Along with the two new blues songs that I’d recently written, were a couple of folk tunes that I’d penned too. Again, I asked Rob’s advice; and again he said they were fine, and with a little adjustment, would be good enough to play live. We practiced them, and even did a basic recording of them on ‘Garage Band’ software. Rob’s suggestion was to play them at the Exmouth Folk Club’s fortnightly ‘Open Floor Night’ held at The Manor Hotel that very evening. This is, of course, essentially the same as an Open Mic Night – but without the mic, as this would be a purely acoustic event.
I didn’t quite know what to expect from this night and I must admit to being a little apprehensive. As we entered the music room I noticed it was already quite full of people and there were many varied instruments scattered about. It was obvious that there were many experienced musicians among the crowd already there; and some were tuning up and discussing the tools of their trade with each other. Rob introduced me to several people who were all very friendly and welcoming. Rob had said there would be no amplification (which I was dubious about), but it became obvious to me walking into the room that acoustic instruments would indeed be adequate, and no amplification would be required due to the acoustics of the room and an attentive, quiet audience. The thought of 50 or 60 other musicians and music buffs appraising your skills is a little daunting of course, so I was very glad when Big Mac and his missus turned up again to support us.
Proceedings began with hosts Chris and Tony doing a guitar/banjo duet which was very good indeed. They were followed by a succession of competent musicians playing in various musical genres with a variety of wonderous instruments: excellent guitarist Dave Ward; Frenchman Noel (who sung in his native tongue); the entertaining Canadian David Hoad; Mike Selley, who played mandolin and flirted with the ladies (including Mac’s wife!); and then it was time for Rob and myself to have a go (to go on stage, I mean, not flirt with Mac’s wife!). Quite a few tough acts to follow!
We’d been asked to do two songs in the first half, and two in the second, so we started off with my cynical song about favouritism: ‘Golden Boy’ (which Rob refers to as ‘Golden Balls!’). And this got a chuckle and seemed to go down quite well (in spite of a couple of mistakes). Rob then continued alone with his hilarious alternative lyrics to the Steppenwolf classic, which he renamed ‘Born To Be Mild!’ This got great laughter and applause.
Many more good acts followed. A guitarist called Nigel Challis was up next, and turned out to be Big Mac’s daughter’s guitar teacher. He played a very good cover of James Taylor’s ‘Carolina In My Mind’. Two bald blokes (whose names I didn’t catch – sorry lads!) played a couple of excellent country songs on guitar and banjo. These two were followed by a duo called Guy and Dave who started off with an excellent blues on 12-string and a home-made ‘Cigar-box’ guitar. I’ve never seen or heard a ‘cigar-box’ in the flesh before, so that was quite a treat for me. Unfortunately I didn’t get a chance to talk to them about it afterwards. They played really well; right up my street! For me they were the pick of the night.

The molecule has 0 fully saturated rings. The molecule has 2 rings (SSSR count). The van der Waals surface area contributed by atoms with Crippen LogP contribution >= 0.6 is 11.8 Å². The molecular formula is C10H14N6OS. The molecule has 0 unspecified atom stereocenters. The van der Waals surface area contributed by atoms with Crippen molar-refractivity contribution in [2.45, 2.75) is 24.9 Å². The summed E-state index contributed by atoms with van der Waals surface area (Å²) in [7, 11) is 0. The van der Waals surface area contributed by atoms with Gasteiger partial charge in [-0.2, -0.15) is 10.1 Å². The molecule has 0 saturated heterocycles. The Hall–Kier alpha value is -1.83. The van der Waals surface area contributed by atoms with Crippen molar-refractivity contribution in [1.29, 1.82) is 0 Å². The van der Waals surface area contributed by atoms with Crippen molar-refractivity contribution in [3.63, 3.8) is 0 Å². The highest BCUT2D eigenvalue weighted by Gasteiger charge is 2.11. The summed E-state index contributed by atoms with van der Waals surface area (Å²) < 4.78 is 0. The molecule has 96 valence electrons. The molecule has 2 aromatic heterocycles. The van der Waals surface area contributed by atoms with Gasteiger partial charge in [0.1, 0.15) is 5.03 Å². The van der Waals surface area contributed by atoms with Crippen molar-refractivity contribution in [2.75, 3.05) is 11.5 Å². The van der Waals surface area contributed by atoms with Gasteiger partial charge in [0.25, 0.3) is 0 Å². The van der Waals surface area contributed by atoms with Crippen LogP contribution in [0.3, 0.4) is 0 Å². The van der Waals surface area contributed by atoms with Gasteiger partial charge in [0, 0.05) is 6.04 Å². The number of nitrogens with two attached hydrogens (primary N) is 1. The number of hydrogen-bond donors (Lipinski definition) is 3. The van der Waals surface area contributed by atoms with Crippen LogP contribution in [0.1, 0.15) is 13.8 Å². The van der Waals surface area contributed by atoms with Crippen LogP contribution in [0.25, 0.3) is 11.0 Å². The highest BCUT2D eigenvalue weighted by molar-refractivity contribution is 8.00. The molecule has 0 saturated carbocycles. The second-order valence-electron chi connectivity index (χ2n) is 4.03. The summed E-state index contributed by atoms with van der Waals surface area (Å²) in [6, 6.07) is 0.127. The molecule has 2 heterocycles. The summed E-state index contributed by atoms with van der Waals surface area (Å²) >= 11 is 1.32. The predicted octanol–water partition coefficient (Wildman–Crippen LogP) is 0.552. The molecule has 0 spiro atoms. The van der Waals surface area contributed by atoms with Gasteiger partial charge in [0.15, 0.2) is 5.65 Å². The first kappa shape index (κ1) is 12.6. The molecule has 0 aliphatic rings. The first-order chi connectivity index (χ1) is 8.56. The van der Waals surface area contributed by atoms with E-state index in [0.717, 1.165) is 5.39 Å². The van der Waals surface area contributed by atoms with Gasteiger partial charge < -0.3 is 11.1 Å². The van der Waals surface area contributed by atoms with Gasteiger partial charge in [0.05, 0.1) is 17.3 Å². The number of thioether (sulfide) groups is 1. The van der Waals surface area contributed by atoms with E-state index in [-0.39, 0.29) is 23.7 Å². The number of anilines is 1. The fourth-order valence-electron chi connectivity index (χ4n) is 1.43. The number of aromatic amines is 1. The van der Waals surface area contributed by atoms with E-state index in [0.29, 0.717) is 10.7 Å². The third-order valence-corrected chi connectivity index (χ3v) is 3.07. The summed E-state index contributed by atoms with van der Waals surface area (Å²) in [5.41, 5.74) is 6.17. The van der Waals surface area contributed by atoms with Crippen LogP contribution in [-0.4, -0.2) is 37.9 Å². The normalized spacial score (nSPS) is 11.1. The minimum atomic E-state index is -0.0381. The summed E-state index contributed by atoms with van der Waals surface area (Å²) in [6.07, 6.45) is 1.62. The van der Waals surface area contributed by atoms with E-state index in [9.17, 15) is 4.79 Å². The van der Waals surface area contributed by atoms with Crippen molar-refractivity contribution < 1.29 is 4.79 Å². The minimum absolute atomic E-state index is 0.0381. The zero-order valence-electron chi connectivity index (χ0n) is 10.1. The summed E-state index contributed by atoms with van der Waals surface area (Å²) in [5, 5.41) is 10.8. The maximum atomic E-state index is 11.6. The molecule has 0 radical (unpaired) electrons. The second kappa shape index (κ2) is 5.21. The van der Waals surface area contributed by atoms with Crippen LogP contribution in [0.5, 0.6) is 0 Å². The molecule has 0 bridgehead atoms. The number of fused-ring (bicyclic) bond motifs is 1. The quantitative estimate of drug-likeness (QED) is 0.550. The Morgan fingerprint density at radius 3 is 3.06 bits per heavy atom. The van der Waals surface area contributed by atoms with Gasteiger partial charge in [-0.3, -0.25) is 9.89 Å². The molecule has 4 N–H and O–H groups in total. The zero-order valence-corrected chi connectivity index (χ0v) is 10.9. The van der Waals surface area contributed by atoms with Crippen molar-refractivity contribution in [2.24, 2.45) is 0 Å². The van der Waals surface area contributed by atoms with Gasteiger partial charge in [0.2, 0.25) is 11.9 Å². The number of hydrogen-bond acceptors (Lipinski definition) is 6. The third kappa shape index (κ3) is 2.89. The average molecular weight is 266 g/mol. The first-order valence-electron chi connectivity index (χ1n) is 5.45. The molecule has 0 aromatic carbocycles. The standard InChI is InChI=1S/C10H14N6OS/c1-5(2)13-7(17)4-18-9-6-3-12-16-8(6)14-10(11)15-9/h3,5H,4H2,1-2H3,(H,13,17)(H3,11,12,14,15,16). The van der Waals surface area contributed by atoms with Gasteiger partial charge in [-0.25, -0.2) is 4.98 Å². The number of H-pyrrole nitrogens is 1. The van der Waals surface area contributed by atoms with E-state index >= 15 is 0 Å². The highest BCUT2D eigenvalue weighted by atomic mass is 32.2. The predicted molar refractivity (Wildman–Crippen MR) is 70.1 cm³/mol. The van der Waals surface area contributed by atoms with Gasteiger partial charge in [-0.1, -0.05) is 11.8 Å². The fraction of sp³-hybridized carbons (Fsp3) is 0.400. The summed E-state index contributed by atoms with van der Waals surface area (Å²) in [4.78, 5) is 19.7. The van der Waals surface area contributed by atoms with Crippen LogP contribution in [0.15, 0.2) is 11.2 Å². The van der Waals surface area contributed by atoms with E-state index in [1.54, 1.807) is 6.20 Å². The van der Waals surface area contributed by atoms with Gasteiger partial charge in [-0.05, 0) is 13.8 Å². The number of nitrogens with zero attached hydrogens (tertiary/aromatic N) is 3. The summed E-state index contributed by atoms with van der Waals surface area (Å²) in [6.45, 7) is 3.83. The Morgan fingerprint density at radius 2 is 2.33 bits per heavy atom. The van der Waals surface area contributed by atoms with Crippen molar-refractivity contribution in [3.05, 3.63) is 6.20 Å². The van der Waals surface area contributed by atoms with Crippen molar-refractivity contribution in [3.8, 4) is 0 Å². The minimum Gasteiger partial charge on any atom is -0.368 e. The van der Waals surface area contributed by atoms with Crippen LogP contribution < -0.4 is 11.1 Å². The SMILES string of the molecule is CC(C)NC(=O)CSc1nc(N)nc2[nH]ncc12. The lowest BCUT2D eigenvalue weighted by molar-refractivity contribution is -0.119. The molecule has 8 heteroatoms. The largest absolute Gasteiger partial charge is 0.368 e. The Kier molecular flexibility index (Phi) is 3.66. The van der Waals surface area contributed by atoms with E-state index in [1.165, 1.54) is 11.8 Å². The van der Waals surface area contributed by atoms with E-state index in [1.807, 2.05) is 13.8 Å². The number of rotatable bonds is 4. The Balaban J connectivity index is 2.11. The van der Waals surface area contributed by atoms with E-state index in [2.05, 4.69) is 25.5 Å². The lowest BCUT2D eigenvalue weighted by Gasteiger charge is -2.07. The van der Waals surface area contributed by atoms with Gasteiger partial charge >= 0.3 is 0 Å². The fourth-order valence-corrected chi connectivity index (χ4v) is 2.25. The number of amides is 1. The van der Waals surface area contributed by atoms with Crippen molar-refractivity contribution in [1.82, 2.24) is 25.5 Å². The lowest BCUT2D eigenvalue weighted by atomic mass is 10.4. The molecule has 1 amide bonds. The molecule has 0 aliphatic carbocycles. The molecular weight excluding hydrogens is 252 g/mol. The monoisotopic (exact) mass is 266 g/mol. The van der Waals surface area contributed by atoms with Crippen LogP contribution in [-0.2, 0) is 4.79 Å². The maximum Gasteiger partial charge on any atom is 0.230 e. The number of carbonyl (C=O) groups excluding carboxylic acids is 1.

One lady called Judy played a couple of sweet folky songs; and another lady (whose name I didn’t catch) sang an unaccompanied amusing song about a rooster. A fellow called Simon played a funny couple of songs next; followed by the veteran Dave green who did The Eagles’ ‘Lyin’ Eyes’. The ubiquitous Martin Weller was next before Rob and I were called for the final slot. At last!
My final offering was my unfinished ballad ‘The Bhoys Of The Old 83rd’. Which I based on the life of an ancestor of mine – an Essex boy who joined an Irish regiment (the 83rd Foot) almost 200 years ago. Rob said it would go down well because it has a rousing chorus. In spite of a couple of serious hick-ups, it did go down well too; I’m glad to say! Rob finished the night with his brilliant ‘You weren’t There To Tell Me Not To Do It’, which is a very funny song that rounded off the night superbly.
Afterwards I got a chance to chat with some of the other musos. Everyone I spoke to was very complementary, supportive, and knowledgeable. Another first for me was when I got the opportunity to try out a ukulele. And a couple of people asked when I’d be back again, which is quite a compliment. All things considered it was a memorable night and a great eye-opener – such a great variety of styles and skills. I thoroughly enjoyed it. And yes, I’d like to go back again. I found it far more rewarding than at The Old Barrel the night before.
My God, I’m turning into a folky! Phil The Music Quill